WATCH: Mid-air meal served 100ft above Sage Gateshead
Scream if you want to eat faster!
Strapped into a padded chair, feet dangling in the air, as a crane lifts you 100ft above the banks of the river, Dine by the Tyne may resemble a fairground ride, but it’s actually a lot less scary than it looks.
I went along to the first night of this four-day dining experience which will see different restaurants prepare nine flights a day for sky high diners - though I was assured we weren’t the guinea pigs for the event. Indeed, this is a tried and tested sky table restaurant that’s provided unique selfie opportunities across the globe.
At Sage Gateshead’s Performance Square, it hoists you higher than the Angel of the North. Those without a head for heights may not want to look down, but you can’t help but look around you at the winking eye of the Millennium Bridge, the shimmering curved roof of the Sage and across the skyline of the city as the sun sets.
But what if you drop your fork? Not to worry, there’s an empty drop zone beneath you just in case. That said, the table is a sturdy affair and aside from the panoramic views and bit of a chill in the air, doesn’t feel too dissimilar to ground-level dining. My wine glass didn’t wobble once.
For our flight, the action centred around chefs from Hawthorns, a brasserie based at the Crowne Plaza hotel, who whipped up the finishing touches for their dishes in a mini central kitchen.
With the 360degree views, the food has to fight for your focus, but this meal did just that, in fabulous fashion.
First up, we all took a break from snapping the view to enjoy a gin and juniper carpaccio of roe deer, gooseberries, horseradish meringues and hazelnuts.It was a light way of easing you into this unusual meal setting, with the subtle nuances of the carpaccio lifted by the tangy fruit.
There’s a break in between courses as the table gradually spins - don’t fret, this is no waltzer - so that everyone can enjoy the best vantage points.
The second course came in the form of smoked salmon, lobster and celeriac remoulade, ceviche of hand-dived scallops, wasabi and peas. Hawthorns takes inspiration for its menu from its locality, which they proudly displayed with this sea food feast, featuring salmon from up the road in Craster. It was a delicate balance of flavours, which were well-executed with what must be a steady hand to make food look so aesthetically-pleasing while suspended at such a lofty height.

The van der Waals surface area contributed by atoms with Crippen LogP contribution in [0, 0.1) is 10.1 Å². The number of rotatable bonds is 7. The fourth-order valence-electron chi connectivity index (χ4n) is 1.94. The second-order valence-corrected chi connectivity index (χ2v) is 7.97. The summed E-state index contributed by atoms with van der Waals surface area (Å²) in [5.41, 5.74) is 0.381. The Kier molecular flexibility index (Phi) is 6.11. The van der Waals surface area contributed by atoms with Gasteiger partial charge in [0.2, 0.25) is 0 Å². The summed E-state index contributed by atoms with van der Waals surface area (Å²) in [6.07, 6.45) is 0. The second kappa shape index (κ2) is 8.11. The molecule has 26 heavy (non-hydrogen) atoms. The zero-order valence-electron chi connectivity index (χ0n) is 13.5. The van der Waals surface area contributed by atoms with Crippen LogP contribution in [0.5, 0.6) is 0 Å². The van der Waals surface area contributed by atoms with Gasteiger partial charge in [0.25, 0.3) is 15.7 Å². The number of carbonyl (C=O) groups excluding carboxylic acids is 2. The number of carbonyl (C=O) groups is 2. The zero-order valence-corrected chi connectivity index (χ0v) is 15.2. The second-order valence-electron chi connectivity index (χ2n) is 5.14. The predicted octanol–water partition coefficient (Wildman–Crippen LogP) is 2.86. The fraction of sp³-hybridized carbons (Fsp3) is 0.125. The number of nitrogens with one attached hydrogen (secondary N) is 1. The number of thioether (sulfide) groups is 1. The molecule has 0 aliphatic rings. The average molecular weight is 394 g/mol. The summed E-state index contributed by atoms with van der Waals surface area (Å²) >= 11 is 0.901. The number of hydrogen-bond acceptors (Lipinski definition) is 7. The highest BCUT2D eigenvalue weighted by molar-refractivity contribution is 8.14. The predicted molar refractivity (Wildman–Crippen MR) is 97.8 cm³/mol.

By this point, we were well into the swing of this sky dining malarky, and a heavier course of guinea fowl breast, leg bon bon, potato, woodland cepes and spinach was served. It’s a drier meat than chicken, but this version managed to retain its succulence and was given some crunch with the accompanying bon bons.
A swivel round to get a view of the towering Baltic, for those brave enough you can spin your chair, and it was time for pudding. It was a pretty in pink rhubarb, aniseed, meringue and vanilla custard: a blend of smooth and tart to bring you back down to earth.
In total, you’re in the air for around an hour. For those with the stomach for a mid-air meal, wrap up warm, charge your phone and sit back and enjoy this unique eating experience.
•Prices for Dine by the Tyne, which runs until Sunday, May 15, start from Â£50 with flights prepared by chefs from Peace & Loaf, Redhouse, The Gin Bar, Marco Pierre White’s Steakhouse and more. For more details and to book, visit http://www.eventsinthesky.co.uk/events/dine-by-the-tyne/